In a British Town, a New Way of Caring for Older People Is Bringing Hope

An “integrated care center” brings doctors, physiotherapists, social workers and pharmacists under one roof. It won’t solve Britain’s underlying social care crisis — but it could help.

A nurse in uniform takes the pulse of an older woman sitting in an armchair at home. A framed picture on the wall shows family and a cup of tea sits on a table nearby.
Vanessa Joyce, 67, had her blood pressure taken and her heart rate checked at her home by an advanced community nurse practitioner, Samantha Hines, from the Jean Bishop Integrated Care Centre, in Hull, in June.Credit…Mary Turner for The New York Times
Megan Specia

By Megan Specia

For 12 years after her husband died, Norma Fitzgerald tried to maintain her independence, living alone in an apartment on the outskirts of Hull, in northern England, despite her mobility worsening as she reached her mid-80s.

Then one day in the spring of 2022, she suddenly grew dizzy. Her legs gave out, and she collapsed on her apartment floor, unable to find the strength to get up.

She lay there for two days.

Eventually, a neighbor realized she hadn’t seen her for some time and called an ambulance.

“They had to force the door open,” Ms. Fitzgerald, who is now 87, recalled. She was severely dehydrated and spent the next five days in a hospital.

As Britain’s population ages, with almost 19 percent of the population over 65, according to the 2021 census, up from 16 percent a decade before, the needs of an increasingly frail older population are weighing on the country’s health care system.

Along with the National Health Service, or N.H.S., many older people also rely on what is known as social care, a mosaic of private and public support that is plagued by chronic staffing shortages, a lack of nursing home beds and slashed local budgets.

Norma Fitzgerald steps into an ambulance parked outside a modern low-rise brick building. An ambulance worker in a green uniform helps her.
Norma Fitzgerald was helped into an ambulance at the Jean Bishop Integrated Care Center.Credit…Mary Turner for The New York Times

The lack of easily accessible social care, which encompasses everything from home health aides who help with washing and dressing to full-time residential care, means that falls or treatable health conditions can lead to extended hospital stays. That is piling pressure on the N.H.S., when earlier intervention or home support would have been more appropriate.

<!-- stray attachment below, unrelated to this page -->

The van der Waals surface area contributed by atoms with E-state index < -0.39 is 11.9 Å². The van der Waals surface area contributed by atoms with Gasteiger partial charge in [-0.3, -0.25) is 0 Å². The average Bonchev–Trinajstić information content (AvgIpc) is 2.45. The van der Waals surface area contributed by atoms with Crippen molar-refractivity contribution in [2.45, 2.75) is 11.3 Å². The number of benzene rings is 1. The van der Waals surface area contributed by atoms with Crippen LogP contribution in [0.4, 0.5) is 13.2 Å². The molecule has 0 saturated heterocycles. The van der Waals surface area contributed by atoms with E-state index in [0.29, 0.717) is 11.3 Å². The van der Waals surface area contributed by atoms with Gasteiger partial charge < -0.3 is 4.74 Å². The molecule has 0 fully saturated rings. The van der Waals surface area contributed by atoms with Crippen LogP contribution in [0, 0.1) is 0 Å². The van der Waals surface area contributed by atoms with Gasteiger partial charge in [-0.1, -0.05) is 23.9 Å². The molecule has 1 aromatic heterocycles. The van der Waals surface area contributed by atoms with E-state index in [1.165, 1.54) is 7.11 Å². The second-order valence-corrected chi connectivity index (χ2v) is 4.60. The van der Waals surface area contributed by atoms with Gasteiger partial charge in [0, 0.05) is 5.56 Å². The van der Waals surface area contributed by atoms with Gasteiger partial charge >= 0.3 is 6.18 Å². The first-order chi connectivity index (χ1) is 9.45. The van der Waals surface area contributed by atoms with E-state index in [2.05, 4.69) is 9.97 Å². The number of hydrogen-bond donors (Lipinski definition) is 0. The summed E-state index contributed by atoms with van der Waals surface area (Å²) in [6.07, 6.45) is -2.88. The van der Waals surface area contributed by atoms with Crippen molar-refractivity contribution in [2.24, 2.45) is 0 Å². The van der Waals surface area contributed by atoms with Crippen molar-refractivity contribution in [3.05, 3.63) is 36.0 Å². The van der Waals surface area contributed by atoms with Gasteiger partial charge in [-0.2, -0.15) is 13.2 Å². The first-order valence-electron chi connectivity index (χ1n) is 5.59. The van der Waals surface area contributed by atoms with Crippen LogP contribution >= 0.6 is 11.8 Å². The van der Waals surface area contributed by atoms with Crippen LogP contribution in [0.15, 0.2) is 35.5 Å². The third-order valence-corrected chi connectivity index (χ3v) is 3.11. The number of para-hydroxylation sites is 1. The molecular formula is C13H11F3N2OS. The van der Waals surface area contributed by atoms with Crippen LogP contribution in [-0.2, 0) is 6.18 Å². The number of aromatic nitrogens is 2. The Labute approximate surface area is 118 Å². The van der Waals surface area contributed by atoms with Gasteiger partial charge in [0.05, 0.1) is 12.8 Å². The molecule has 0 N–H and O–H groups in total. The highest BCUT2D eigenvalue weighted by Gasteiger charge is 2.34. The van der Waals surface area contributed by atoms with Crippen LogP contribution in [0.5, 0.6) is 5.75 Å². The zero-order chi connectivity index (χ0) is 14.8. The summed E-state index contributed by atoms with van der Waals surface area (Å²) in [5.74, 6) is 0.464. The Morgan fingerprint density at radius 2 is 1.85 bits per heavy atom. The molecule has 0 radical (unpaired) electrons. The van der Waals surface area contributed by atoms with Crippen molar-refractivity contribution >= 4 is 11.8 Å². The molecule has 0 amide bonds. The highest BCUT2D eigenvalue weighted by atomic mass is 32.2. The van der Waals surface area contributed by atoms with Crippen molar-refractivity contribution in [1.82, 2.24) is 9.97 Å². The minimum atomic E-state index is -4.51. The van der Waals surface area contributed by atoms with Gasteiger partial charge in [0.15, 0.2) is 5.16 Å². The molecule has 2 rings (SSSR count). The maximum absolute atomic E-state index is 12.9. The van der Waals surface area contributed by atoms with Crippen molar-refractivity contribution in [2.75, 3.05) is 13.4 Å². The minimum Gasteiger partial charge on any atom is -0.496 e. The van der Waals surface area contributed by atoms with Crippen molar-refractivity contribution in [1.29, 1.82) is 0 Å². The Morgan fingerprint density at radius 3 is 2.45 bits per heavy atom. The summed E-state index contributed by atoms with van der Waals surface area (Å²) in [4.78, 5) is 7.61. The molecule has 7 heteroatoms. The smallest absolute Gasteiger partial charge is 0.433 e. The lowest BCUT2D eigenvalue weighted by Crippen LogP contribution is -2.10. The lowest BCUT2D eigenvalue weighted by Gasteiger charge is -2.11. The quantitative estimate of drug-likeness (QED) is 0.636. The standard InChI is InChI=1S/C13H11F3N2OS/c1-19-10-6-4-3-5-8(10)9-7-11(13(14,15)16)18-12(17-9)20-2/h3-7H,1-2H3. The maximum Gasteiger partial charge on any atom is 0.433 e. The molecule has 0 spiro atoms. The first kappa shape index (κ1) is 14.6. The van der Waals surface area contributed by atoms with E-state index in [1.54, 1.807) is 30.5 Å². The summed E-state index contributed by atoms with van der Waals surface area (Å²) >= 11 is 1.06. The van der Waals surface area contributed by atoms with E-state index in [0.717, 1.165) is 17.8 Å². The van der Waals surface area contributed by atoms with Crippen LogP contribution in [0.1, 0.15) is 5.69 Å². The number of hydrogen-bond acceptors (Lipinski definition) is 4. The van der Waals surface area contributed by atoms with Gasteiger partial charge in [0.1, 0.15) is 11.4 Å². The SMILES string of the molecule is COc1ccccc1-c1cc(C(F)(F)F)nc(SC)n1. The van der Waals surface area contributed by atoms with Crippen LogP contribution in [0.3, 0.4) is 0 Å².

But what happened to Ms. Fitzgerald after she was discharged from the hospital is an example of an approach that could transform the way that older adults living with complex health conditions are cared for, experts say.

In the past, she would likely have been sent home with little continuing care aside from her family doctor. Or she might have had to move into full-time residential care, losing her independence.

Instead, she was referred to the Jean Bishop Integrated Care Center in Hull, a facility that opened five years ago as a one-stop shop for frail older people. The first of its kind in Britain, it brings together doctors, physical therapists, social workers and other professionals under one roof. In the course of a few hours, a patient can see a number of clinicians and have diagnostic tests if needed, including X-rays and blood tests, and receive a personalized care plan — all free of charge.

On a sunny morning in June, Ms. Fitzgerald sat knitting a red-and-gray blanket in the center’s bright and cheerful waiting room. She had been brought by ambulance — all patients are offered transportation if needed — from her assisted-living apartment, to see a doctor specializing in geriatric care, a pharmacist, an occupational therapist and a social worker.

Members of staff, some in clinical uniform, stand chatting in a communal area with a fridge, sink and table and chairs nearby.
Staff members discussed patient care at a work station in the Jean Bishop Integrated Care Center.Credit…Mary Turner for The New York Times

Many geriatric health experts believe this kind of “integrated care,” with a multidisciplinary team addressing all the issues that can impact well-being, from loneliness to immobility, is the future for older people with complex health needs in Britain.

Dr. Dan Harman, a geriatrician and one of the center’s clinical leads, sees his job as trying to prevent crisis rather than simply reacting to it, as in Ms. Fitzgerald’s case. The center contributed to a 13.6 percent reduction in emergency room visits and hospital admissions among people over 80 and a 17.6 percent drop in E.R. visits by patients in care homes in the area between 2019 and 2022, according to N.H.S. data.

In the long run that could lead to substantial savings for the health service and local government, while allowing patients more control over their care.

“Older people were sort of lodged in the wrong places in the health and care system, particularly in emergency departments,” Dr. Harman said. “A lot of people are getting stuck there unnecessarily because we weren’t providing the support in the community.”

Linda Ryan standing at an ironing board in a bedroom, running an electric iron over a floral top.
A home care worker, Linda Ryan, from Age UK, visited the home of Mavis Ireland, 84, to help out with tasks such as ironing and making the bed, which Mavis finds difficult.Credit…Mary Turner for The New York Times

Integrated services like this are still rare in Britain, where the social care system is under extraordinary strain. After the 2008 financial crisis, the Conservative-led government oversaw a period of prolonged austerity in which local governments cut spending on social care sharply, leading to a rise in hospital admissions of people over 65. The pandemic, and recent high inflation, intensified the pressure.

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